The U.S. Supreme Court's recent ruling in United States v. Hansen upholds a law that makes it a crime to “encourage” a person to remain in the country without authorization. The Court had two choices in this case: instruct Congress and all legislatures to use the words they actually mean (and normal people use) when they write laws; or force the public to accept—and try to comply with—criminal laws written in specialized language unknowable to most non-lawyers. Regrettably, the Court chose the latter

The main question in Hansen was whether a federal immigration law criminalizing speech that merely “encourages or induces” an undocumented immigrant to unlawfully reside in the United States unconstitutionally violates the First Amendment’s guarantee of free speech.

Earlier this year, EFF (along with Immigrants Rising, Defending Rights & Dissent, and Woodhull Freedom Foundation) filed a friend of the court brief in support of the defendant, Helaman Hansen. There, we urged the court to uphold the Ninth Circuit’s ruling, which found that the language in the law's section about encouragement is unconstitutionally overbroad because it threatens an enormous amount of protected online speech. This includes prohibiting, for example, “encouraging an undocumented immigrant to take shelter during a natural disaster, advising an undocumented immigrant about available social services,” or even providing noncitizens with Know Your Rights resources or certain other forms of legal advice. Our brief also asserted that the provision’s ambiguity further chills online speech because platforms, faced with the difficult task of drawing lines between protected speech and unlawful “encouragement,” are likely to simply remove the content rather than make a hard decision.

To the Court, “encourage” does not mean “encourage” in the same way that every non-lawyer who must comply with the law thinks it does

The Good: Narrowed Application of the Federal Criminal Law

In a 7-2 opinion authored by Justice Barrett, the Court unfortunately upheld the encouragement provision and ruled that the government can only criminalize speech where the defendant purposefully solicits or aids and abets specific unlawful acts.

In doing so, the Court significantly narrowed the extent to which this law criminalizes expressive speech. It imported not only the specialized legal meaning of the “encourages or induces” clause, but also the intent requirement traditionally associated with soliciting and facilitating, or aiding and abetting, criminal activity. Now, the law’s encouragement provision applies only to the intentional solicitation or facilitation of immigration law violations. That means it’s no longer illegal for a lawyer to inform noncitizens of their rights, for a family member to express a desire for their noncitizen relative to stay in the United States, or for an immigrant advocacy organization to direct undocumented people to online educational resources. But, while it’s great that this result narrows successful prosecutions under this particular law, it is still concerning that the intent standard is nowhere in the language of the law.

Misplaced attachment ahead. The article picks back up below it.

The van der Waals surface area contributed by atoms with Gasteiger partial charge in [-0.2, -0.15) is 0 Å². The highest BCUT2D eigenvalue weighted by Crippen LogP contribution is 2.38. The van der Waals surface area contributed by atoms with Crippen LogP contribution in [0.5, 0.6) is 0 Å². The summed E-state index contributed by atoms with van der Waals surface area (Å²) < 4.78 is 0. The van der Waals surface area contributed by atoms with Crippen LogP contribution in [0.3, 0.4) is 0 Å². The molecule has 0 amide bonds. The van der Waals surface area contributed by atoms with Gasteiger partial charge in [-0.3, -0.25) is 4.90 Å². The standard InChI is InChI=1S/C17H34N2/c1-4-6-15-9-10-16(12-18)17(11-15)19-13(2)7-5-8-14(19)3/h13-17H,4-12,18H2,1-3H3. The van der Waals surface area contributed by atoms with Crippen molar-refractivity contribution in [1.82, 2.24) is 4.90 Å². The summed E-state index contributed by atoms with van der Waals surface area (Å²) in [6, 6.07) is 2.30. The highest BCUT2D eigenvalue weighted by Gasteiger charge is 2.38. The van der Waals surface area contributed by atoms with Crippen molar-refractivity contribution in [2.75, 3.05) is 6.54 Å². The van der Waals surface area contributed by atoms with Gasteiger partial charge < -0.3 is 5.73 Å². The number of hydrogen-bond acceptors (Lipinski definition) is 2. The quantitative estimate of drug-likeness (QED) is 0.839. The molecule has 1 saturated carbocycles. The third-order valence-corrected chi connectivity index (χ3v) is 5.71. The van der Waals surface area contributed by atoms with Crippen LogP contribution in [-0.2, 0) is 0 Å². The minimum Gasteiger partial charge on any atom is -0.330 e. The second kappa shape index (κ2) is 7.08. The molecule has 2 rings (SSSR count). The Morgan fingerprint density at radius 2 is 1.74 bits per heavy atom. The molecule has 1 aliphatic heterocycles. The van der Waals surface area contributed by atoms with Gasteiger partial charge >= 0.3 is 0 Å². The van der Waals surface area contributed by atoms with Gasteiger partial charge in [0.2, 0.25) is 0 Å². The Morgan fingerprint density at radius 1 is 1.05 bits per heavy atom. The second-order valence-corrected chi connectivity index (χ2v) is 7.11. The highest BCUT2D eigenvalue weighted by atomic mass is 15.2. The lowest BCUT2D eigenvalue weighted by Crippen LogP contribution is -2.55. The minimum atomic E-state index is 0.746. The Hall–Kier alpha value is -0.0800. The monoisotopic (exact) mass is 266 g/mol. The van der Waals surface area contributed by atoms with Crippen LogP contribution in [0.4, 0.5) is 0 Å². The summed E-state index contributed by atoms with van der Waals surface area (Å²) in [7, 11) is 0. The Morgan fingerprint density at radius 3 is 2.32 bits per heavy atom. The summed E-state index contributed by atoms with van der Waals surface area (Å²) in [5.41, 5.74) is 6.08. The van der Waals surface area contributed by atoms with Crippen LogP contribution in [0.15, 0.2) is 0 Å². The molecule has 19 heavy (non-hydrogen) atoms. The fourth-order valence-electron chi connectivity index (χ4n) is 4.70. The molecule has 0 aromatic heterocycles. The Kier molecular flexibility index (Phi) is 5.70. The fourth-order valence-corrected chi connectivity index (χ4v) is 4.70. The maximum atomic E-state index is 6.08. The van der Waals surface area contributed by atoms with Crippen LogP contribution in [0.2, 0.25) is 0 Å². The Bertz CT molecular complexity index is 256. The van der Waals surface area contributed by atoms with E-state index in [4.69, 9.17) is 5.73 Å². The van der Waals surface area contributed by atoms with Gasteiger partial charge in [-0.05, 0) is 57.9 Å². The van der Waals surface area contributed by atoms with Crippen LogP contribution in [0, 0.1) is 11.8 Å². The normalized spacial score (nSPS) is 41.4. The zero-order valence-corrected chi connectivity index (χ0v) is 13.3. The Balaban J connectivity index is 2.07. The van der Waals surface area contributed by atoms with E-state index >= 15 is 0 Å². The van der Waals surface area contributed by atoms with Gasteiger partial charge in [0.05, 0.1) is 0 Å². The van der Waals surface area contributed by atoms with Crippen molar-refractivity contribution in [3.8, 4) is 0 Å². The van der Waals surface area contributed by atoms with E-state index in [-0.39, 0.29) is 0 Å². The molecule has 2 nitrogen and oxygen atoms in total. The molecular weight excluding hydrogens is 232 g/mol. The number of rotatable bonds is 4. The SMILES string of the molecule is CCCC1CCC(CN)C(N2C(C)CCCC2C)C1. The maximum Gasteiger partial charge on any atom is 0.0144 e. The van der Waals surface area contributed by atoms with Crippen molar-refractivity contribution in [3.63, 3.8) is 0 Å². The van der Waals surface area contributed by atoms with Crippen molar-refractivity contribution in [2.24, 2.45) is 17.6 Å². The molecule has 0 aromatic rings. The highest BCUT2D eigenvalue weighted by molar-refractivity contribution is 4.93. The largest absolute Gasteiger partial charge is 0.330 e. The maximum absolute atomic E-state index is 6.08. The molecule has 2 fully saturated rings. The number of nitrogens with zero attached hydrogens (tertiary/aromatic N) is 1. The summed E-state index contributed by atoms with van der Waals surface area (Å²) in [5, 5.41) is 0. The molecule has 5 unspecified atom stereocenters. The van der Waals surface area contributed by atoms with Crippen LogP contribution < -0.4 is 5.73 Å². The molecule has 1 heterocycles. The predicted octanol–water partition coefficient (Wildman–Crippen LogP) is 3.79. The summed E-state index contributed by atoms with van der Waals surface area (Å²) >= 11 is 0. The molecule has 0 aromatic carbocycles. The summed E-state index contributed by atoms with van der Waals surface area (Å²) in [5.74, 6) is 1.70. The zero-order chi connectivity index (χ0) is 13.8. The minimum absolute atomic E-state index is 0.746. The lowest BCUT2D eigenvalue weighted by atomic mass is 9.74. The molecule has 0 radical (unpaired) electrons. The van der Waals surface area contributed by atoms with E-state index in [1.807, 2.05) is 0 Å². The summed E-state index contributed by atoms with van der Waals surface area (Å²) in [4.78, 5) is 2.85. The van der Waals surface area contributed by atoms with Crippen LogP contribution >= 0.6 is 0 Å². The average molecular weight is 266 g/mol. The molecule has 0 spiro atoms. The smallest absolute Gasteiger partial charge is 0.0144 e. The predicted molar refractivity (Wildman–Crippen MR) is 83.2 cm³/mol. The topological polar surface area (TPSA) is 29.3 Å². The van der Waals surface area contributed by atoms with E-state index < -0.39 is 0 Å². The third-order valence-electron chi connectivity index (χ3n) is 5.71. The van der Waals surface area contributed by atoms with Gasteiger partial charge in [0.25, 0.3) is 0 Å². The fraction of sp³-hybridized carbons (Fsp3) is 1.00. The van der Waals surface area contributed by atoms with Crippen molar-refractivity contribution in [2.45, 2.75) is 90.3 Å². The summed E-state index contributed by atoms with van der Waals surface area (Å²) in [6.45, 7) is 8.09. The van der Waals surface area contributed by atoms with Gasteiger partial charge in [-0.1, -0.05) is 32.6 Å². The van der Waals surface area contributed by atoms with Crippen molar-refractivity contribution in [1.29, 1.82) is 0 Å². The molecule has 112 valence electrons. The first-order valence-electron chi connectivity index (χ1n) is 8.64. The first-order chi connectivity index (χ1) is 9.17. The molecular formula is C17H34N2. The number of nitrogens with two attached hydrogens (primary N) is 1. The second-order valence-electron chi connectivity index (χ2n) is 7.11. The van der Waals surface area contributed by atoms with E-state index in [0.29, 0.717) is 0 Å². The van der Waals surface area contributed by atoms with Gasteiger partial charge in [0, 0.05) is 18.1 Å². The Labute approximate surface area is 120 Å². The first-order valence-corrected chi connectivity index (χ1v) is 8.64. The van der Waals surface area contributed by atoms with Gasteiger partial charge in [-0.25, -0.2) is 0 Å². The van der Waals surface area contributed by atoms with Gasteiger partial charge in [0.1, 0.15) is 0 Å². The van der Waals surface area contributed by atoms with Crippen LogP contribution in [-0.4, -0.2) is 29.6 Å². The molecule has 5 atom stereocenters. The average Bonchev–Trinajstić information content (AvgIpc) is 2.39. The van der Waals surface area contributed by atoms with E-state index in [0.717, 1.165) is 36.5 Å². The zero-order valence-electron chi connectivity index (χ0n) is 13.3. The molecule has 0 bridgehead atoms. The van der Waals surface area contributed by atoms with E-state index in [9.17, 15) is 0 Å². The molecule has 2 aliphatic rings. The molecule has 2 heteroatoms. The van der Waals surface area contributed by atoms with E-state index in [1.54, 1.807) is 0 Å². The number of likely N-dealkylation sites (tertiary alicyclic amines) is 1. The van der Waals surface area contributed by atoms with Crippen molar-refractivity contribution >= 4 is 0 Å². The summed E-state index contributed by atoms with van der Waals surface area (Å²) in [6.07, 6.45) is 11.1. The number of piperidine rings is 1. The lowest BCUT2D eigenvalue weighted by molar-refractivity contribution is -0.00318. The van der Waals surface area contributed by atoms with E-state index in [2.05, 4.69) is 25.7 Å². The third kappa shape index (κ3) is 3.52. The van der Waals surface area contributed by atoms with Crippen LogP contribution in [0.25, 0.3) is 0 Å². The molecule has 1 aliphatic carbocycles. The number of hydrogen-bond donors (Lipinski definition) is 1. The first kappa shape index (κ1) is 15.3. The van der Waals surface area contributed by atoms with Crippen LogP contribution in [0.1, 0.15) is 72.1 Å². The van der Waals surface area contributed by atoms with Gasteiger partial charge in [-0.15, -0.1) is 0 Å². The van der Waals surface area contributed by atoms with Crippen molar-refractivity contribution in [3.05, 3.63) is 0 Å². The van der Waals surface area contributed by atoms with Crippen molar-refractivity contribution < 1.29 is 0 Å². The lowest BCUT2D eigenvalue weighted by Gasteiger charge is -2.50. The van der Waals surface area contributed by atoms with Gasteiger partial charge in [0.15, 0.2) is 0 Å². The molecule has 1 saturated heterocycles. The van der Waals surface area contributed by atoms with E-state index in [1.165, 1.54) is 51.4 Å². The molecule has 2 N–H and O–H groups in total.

The Bad: Broad Impact on First Amendment Doctrine

Regrettably, this decision also comes with disappointing implications for how the Supreme Court will treat future First Amendment challenges to statutes that similarly threaten to chill broad swaths of protected speech. As Justices Jackson and Sotomayor correctly note in their dissent, by “depart[ing] from ordinary principles of statutory interpretation,” the Court “avoids having to invalidate this statute under our well-established First Amendment overbreadth doctrine” and thus “subverts the speech-protective goals” of that constitutional doctrine. 

By rejecting the ordinary meanings of “encourage” and “induce,” the majority said that when those words are used in criminal laws, they bring with them the accumulated legal tradition and the “cluster of ideas” attached to each word. Rather than telling legislatures to use the word “solicit” when they want to criminalize solicitation, the Court goes out of its way—even resorting to digging through erstwhile legislative history—to import not only a technical legal meaning but also the intent requirement traditionally associated with solicitation into the clause “encourages or induces.” 

In effect, the Supreme Court upheld the law making it a federal crime to “encourage” illegal immigration because, to the Court, “encourage” does not mean “encourage” in the same way that every non-lawyer who must comply with the law thinks it does. By adopting specialized legal jargon over plain language definitions, the Court signals that it is not worried about this broad-reaching law’s chilling effect on speech. But for you? Good luck figuring out whether you are committing a crime without consulting a lawyer!

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